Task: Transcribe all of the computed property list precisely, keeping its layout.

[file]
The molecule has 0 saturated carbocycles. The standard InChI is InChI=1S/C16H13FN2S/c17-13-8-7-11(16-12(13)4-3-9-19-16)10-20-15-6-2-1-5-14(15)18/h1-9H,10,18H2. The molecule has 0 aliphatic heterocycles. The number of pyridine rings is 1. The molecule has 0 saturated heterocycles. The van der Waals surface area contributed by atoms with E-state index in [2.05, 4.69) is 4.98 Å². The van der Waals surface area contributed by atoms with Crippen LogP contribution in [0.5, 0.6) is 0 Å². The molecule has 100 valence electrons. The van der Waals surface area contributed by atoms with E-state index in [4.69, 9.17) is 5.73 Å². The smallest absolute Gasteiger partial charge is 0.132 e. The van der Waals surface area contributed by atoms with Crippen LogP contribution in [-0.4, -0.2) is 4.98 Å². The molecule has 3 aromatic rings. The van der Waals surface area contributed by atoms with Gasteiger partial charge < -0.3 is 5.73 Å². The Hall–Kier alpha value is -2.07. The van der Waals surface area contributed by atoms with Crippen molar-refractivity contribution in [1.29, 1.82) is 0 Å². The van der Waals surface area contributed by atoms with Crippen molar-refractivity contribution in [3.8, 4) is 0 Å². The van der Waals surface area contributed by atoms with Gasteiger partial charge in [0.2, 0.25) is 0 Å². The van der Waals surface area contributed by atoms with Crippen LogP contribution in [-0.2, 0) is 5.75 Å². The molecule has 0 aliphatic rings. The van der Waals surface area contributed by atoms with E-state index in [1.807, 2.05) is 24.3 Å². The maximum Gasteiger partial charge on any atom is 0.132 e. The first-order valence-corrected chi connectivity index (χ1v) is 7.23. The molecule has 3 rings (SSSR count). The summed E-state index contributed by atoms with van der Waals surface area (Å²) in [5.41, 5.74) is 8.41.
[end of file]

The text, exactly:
The molecule has 0 saturated carbocycles. The standard InChI is InChI=1S/C16H13FN2S/c17-13-8-7-11(16-12(13)4-3-9-19-16)10-20-15-6-2-1-5-14(15)18/h1-9H,10,18H2. The molecule has 0 aliphatic heterocycles. The number of pyridine rings is 1. The molecule has 0 saturated heterocycles. The van der Waals surface area contributed by atoms with E-state index in [2.05, 4.69) is 4.98 Å². The van der Waals surface area contributed by atoms with Crippen LogP contribution in [0.5, 0.6) is 0 Å². The molecule has 100 valence electrons. The van der Waals surface area contributed by atoms with E-state index in [4.69, 9.17) is 5.73 Å². The smallest absolute Gasteiger partial charge is 0.132 e. The van der Waals surface area contributed by atoms with Crippen LogP contribution in [-0.4, -0.2) is 4.98 Å². The molecule has 3 aromatic rings. The van der Waals surface area contributed by atoms with Gasteiger partial charge < -0.3 is 5.73 Å². The Hall–Kier alpha value is -2.07. The van der Waals surface area contributed by atoms with Crippen molar-refractivity contribution in [1.29, 1.82) is 0 Å². The van der Waals surface area contributed by atoms with Crippen molar-refractivity contribution in [3.8, 4) is 0 Å². The van der Waals surface area contributed by atoms with Gasteiger partial charge in [0.2, 0.25) is 0 Å². The van der Waals surface area contributed by atoms with Crippen LogP contribution in [-0.2, 0) is 5.75 Å². The molecule has 0 aliphatic rings. The van der Waals surface area contributed by atoms with E-state index in [1.807, 2.05) is 24.3 Å². The maximum Gasteiger partial charge on any atom is 0.132 e. The first-order valence-corrected chi connectivity index (χ1v) is 7.23. The molecule has 3 rings (SSSR count). The summed E-state index contributed by atoms with van der Waals surface area (Å²) in [5.41, 5.74) is 8.41.